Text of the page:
Peace Corps volunteer Kellen Eilerts hits the road and leaves the blood in Western Sahara.
-Everyone I’ve talked to.
ONE LAST RESORT FAMILY CONNECTION got me in Sayid’s Honda Jazz, which proved plenty capable of navigating the sandy tracks inside the minefield. We quickly reached the ‘border’ dividing Western Sahara’s two territories where the multiple plaques, flags, guards, and military very obviously spelled out that this was “Morocco“, although more telling was the lack of black people in this place only a few minutes north of an entire town of them. The few black Africans present in the visa check were getting grilled, looking uneasy, and it couldn’t have improved their mood to watch me get waved through thanks to my American passport.
Mines + Sandwall = Red Line
The dirt road returned to pavement as we exited the “No Man’s Land,” a nice leftover from the Spanish decolonisation and withdrawal from the territory of Western Sahara and the subsequent war between Morocco, Mauritania, and the actual locals, the Polisario. Spain couldn’t decide whose side to take, so they just left. Since Morocco was the only country that possessed any drinking water within its borders, it quickly gained an unfair advantage. After pushing everyone out they laid claim to what’s now Western Sahara, and over the next 30 years meticulously landmined the shit out of the entire border, backing it up with a three-meter-high fortified sandwall 2,700 kilometers long.
As we crossed the No Man’s Land, we passed a Guinean man traversing the landmined area on foot, attempting to hitchhike. Talking to him later at the Moroccan border post, he seemed completely oblivious of the mine field he had just navigated, and instead was very focused on getting to Rabat, where he believed he had a job waiting. What this job was he didn’t know, but he definitely didn’t laugh when I recommended setting up an egg sandwich stand.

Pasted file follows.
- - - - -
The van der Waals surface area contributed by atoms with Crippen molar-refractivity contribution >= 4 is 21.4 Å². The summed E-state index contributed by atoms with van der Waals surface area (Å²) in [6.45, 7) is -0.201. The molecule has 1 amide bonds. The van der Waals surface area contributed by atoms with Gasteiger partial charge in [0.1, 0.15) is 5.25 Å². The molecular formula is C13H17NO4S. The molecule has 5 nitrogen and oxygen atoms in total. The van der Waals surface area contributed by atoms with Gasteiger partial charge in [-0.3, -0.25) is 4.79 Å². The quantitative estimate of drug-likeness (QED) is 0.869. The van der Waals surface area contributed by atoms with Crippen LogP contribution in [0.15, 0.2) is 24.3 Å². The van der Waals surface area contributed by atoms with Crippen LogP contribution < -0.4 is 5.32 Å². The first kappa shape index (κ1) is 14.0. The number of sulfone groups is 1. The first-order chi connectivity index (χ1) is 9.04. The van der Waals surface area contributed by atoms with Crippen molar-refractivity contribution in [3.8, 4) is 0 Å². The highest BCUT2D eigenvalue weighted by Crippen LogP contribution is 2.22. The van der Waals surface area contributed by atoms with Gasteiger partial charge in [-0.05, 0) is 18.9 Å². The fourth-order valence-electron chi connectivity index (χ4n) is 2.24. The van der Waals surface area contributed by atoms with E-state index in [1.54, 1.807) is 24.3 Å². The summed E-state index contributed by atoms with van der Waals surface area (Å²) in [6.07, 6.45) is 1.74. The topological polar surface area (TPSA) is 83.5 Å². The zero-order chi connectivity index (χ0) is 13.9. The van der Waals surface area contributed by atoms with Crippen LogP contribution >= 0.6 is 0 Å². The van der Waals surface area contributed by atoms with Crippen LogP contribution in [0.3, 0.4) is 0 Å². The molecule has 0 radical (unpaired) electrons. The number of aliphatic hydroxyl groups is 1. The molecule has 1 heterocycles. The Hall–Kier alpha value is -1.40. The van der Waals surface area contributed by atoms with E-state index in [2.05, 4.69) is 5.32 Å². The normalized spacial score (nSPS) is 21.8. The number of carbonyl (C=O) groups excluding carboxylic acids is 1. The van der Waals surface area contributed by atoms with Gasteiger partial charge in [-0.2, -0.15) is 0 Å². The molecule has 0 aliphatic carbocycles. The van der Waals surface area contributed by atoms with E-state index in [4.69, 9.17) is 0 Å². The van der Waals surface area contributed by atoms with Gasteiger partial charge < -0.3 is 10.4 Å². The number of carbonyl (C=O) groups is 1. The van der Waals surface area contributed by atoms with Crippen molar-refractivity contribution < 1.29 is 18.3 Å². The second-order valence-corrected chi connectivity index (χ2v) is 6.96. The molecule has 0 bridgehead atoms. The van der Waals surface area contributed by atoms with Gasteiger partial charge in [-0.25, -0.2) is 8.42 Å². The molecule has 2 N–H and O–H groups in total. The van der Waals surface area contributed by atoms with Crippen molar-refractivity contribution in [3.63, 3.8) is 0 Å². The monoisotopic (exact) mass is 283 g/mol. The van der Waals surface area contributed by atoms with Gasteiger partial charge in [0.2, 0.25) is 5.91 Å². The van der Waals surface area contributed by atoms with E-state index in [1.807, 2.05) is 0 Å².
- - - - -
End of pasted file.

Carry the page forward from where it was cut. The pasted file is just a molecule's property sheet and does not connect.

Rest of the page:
Dakhla's bayfront promenade.
So from there we took the short 350 kilometer drive to Dakhla, the sardine and windsurfing capital of Sahara. Located on a long peninsula with a gorgeous bayfront (interesting that the second city in a country that isn’t even a country has a better promenade than Dakar), the town itself is mainly composed of “expat” Moroccans. Cafes are everywhere, packed the entire day with men always almost finished with their espresso. It’s socially unacceptable for women to enter these cafes, but it wasn’t surprising considering how rarely I even saw them in the street. Multiple times the men would comment on a beautiful girl, and each time I would spin around and see either nothing or nothing but a veil. Maybe there’s some technique that I don’t know about.
We spent some time wandering Dakhla’s clearly preplanned layout of practical but plain housing complexes and huge boulevards that may or may not have anything lining them. The government also spared no expense when it came to walkways, and the city has more pristine sidewalk space than the city’s inhabitants could ever walk. Even miles outside of the town center the road was still conveniently lined with street-sized sidewalks, which I discovered after deciding to hitchhike.
My driver lets out the now-melted sardine blood.
In Sahara, there are tons of trucks doing the long haul up the coast and there’s only one road, perfect for hitchers. Hardly five minutes after waiting I was sitting in the cab of a large sardine truck. My driver was very excited to hear I was American, and we promptly bonded over soccer and Obama, as usual.
Every couple hours we took a quick break as he evacuated the fish blood. Even with all the truck’s refrigeration, long hours of sun melts the ice, causing the formerly frozen blood to mix with the sardines, and so must to be let out every so often to keep the fish from marinating in their own blood water. The gush of sardine bloodwater looks a lot like the wet end of a fire hose, but disgusting. Down the road I thought, ‘This must be the only country in the world with street signs prohibiting you from dumping your fish-blood-water.’